Thus, as applied to the facts of this case, there would be coverage under the policy if (1) Pierce were legally required to make a payment (2) as "damages" for bodily injury or property damage, which (3) was caused by an event (an "accident") and (4) occurred at a time when the policy was in effect. If the claim against Liberty in the New York action created a reasonable possibility that all four of these conditions were met, and if no policy exclusion applied, then St. Paul would have a duty to defend Pierce by providing a defense for Liberty.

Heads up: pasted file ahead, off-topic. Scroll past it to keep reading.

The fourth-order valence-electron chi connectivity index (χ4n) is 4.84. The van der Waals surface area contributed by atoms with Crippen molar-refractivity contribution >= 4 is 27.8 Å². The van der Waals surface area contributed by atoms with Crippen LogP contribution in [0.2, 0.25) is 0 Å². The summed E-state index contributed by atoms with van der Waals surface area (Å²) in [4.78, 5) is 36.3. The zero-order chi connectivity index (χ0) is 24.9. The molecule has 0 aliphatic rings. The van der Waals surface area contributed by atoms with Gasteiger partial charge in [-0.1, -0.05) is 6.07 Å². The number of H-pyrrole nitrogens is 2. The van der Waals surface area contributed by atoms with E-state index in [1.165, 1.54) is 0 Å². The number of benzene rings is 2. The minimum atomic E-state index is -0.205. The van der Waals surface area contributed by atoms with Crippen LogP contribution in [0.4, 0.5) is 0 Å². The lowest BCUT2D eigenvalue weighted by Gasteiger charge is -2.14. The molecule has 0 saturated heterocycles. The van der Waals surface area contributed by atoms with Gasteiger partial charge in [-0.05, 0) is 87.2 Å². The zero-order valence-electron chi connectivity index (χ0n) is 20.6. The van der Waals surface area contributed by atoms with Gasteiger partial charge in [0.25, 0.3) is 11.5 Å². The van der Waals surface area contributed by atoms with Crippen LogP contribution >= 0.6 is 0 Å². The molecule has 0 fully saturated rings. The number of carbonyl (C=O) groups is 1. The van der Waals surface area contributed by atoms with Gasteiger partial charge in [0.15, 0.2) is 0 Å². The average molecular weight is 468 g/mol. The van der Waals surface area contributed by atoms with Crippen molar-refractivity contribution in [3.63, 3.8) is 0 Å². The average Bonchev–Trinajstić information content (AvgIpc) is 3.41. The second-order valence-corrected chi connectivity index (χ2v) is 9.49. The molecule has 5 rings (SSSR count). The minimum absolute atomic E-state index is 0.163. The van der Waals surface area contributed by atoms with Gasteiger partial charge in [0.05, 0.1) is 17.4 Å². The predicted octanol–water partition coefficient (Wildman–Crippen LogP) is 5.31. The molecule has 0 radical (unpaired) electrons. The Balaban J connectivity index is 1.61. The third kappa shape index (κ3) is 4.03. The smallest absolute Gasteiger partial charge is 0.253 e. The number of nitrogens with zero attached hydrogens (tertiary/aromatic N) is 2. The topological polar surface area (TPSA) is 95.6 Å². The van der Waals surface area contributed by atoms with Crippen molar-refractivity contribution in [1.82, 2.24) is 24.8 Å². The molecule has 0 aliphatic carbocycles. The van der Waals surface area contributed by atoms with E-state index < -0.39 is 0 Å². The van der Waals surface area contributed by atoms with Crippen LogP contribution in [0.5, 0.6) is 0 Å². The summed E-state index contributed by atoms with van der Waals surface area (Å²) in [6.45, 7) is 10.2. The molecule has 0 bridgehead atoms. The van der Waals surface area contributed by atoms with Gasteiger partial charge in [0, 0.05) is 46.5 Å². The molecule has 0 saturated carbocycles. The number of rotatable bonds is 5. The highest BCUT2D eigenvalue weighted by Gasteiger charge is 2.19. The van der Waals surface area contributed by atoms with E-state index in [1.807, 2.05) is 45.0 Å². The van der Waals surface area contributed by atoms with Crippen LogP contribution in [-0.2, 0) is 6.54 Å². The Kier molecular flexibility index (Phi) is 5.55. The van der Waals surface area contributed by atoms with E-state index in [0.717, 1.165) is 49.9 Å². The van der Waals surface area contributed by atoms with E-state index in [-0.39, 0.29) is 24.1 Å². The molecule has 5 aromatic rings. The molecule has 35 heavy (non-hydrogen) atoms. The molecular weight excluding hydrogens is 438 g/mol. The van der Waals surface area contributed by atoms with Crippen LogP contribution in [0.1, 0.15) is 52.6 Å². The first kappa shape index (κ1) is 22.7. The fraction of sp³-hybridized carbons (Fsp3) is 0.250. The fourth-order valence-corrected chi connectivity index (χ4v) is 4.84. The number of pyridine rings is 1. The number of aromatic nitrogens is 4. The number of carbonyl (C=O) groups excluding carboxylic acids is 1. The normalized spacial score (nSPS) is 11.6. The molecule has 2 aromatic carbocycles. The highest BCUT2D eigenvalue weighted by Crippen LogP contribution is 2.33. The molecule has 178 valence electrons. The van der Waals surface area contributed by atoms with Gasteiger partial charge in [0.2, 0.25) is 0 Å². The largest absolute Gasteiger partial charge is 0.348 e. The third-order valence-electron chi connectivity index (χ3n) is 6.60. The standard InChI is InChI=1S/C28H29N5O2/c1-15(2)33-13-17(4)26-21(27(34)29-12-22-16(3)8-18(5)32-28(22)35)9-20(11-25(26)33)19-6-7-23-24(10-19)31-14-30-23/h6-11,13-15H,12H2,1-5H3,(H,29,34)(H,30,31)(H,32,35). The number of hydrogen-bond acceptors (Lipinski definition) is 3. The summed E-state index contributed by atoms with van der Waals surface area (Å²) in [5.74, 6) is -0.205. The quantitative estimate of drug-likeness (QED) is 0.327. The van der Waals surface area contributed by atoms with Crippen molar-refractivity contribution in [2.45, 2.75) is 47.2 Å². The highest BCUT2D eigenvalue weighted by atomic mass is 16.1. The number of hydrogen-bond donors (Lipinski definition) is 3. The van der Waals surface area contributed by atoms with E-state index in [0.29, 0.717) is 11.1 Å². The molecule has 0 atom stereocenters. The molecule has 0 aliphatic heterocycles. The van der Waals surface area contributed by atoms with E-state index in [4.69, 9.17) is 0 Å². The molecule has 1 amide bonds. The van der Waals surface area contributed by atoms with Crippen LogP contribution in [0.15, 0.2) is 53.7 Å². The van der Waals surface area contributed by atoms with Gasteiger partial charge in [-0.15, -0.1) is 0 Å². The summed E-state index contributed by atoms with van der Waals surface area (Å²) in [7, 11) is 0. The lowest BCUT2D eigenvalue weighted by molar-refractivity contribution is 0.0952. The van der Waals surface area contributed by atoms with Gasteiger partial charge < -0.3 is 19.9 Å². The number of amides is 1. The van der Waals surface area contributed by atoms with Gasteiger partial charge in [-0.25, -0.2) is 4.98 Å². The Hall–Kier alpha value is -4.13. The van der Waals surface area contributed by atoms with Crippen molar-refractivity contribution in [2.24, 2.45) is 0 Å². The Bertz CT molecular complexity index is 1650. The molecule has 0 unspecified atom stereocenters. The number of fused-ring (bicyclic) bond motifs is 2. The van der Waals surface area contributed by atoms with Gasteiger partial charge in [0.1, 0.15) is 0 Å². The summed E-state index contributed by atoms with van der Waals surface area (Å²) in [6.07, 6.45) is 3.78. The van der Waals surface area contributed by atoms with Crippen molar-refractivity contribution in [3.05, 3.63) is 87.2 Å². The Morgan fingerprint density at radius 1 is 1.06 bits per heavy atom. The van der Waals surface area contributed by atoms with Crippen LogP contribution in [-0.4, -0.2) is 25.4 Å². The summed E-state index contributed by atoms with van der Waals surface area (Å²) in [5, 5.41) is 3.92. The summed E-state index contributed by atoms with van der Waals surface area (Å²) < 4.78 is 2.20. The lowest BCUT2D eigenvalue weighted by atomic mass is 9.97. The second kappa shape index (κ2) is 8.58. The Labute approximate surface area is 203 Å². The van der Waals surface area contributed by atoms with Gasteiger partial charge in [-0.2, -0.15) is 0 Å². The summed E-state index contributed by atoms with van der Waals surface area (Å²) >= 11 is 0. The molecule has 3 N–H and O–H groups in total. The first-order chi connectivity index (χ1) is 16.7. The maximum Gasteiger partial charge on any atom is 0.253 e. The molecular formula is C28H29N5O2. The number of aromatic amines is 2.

a. Would The Claim Result In A "Legally Required" Payment By Pierce?
It is beyond dispute that Pierce would be legally required to reimburse Liberty for any amount Liberty paid as a result of Pierce's conduct, not only by virtue of its express agreement of indemnity, see J.A. Ex. 3, but also based on the common law of suretyship, see Badolato v. Molinari, 174 N.Y.S. 512, 512 (N.Y. Sup. Ct. 1919) ("The general rule is ... that a surety may hold his principal on an implied agreement to indemnify, even where there is no express promise."). The claim against Liberty in the New York action, therefore, created a reasonable possibility that Pierce would be legally required to pay some amount of money.
b. Would That Payment Constitute "Damages For ... Property Damage"?